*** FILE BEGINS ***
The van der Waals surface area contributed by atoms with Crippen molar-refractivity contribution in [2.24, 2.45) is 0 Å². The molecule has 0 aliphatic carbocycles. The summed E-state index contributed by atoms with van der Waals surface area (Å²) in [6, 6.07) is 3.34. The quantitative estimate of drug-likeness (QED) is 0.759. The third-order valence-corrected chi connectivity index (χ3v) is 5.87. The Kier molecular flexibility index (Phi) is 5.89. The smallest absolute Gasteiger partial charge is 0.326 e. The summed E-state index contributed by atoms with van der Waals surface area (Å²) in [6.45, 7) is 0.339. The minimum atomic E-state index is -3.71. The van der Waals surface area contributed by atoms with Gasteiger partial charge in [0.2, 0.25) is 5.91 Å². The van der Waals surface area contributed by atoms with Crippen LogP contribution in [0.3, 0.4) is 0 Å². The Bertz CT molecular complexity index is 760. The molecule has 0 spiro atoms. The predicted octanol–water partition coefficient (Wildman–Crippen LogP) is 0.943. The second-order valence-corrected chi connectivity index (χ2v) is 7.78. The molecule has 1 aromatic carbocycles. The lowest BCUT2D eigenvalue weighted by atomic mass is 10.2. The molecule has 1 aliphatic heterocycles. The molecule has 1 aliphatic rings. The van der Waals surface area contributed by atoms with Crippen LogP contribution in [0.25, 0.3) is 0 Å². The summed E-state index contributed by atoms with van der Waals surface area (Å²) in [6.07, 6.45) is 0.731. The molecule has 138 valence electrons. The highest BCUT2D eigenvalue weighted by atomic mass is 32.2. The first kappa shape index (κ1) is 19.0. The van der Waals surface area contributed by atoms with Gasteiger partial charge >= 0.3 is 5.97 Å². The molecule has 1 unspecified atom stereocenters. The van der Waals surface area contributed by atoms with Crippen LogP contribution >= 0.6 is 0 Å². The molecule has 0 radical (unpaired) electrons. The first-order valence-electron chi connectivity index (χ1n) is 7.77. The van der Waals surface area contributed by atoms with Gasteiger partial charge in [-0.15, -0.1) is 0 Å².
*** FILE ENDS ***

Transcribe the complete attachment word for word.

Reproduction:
The van der Waals surface area contributed by atoms with Crippen molar-refractivity contribution in [2.24, 2.45) is 0 Å². The molecule has 0 aliphatic carbocycles. The summed E-state index contributed by atoms with van der Waals surface area (Å²) in [6, 6.07) is 3.34. The quantitative estimate of drug-likeness (QED) is 0.759. The third-order valence-corrected chi connectivity index (χ3v) is 5.87. The Kier molecular flexibility index (Phi) is 5.89. The smallest absolute Gasteiger partial charge is 0.326 e. The summed E-state index contributed by atoms with van der Waals surface area (Å²) in [6.45, 7) is 0.339. The minimum atomic E-state index is -3.71. The van der Waals surface area contributed by atoms with Gasteiger partial charge in [0.2, 0.25) is 5.91 Å². The van der Waals surface area contributed by atoms with Crippen LogP contribution in [0.3, 0.4) is 0 Å². The Bertz CT molecular complexity index is 760. The molecule has 0 spiro atoms. The predicted octanol–water partition coefficient (Wildman–Crippen LogP) is 0.943. The second-order valence-corrected chi connectivity index (χ2v) is 7.78. The molecule has 1 aromatic carbocycles. The lowest BCUT2D eigenvalue weighted by atomic mass is 10.2. The molecule has 1 aliphatic heterocycles. The molecule has 1 aliphatic rings. The van der Waals surface area contributed by atoms with Crippen LogP contribution in [0.25, 0.3) is 0 Å². The summed E-state index contributed by atoms with van der Waals surface area (Å²) in [6.07, 6.45) is 0.731. The molecule has 138 valence electrons. The highest BCUT2D eigenvalue weighted by atomic mass is 32.2. The first kappa shape index (κ1) is 19.0. The van der Waals surface area contributed by atoms with Gasteiger partial charge >= 0.3 is 5.97 Å². The molecule has 1 unspecified atom stereocenters. The van der Waals surface area contributed by atoms with Crippen LogP contribution >= 0.6 is 0 Å². The molecule has 0 radical (unpaired) electrons. The first-order valence-electron chi connectivity index (χ1n) is 7.77. The van der Waals surface area contributed by atoms with Gasteiger partial charge in [-0.15, -0.1) is 0 Å².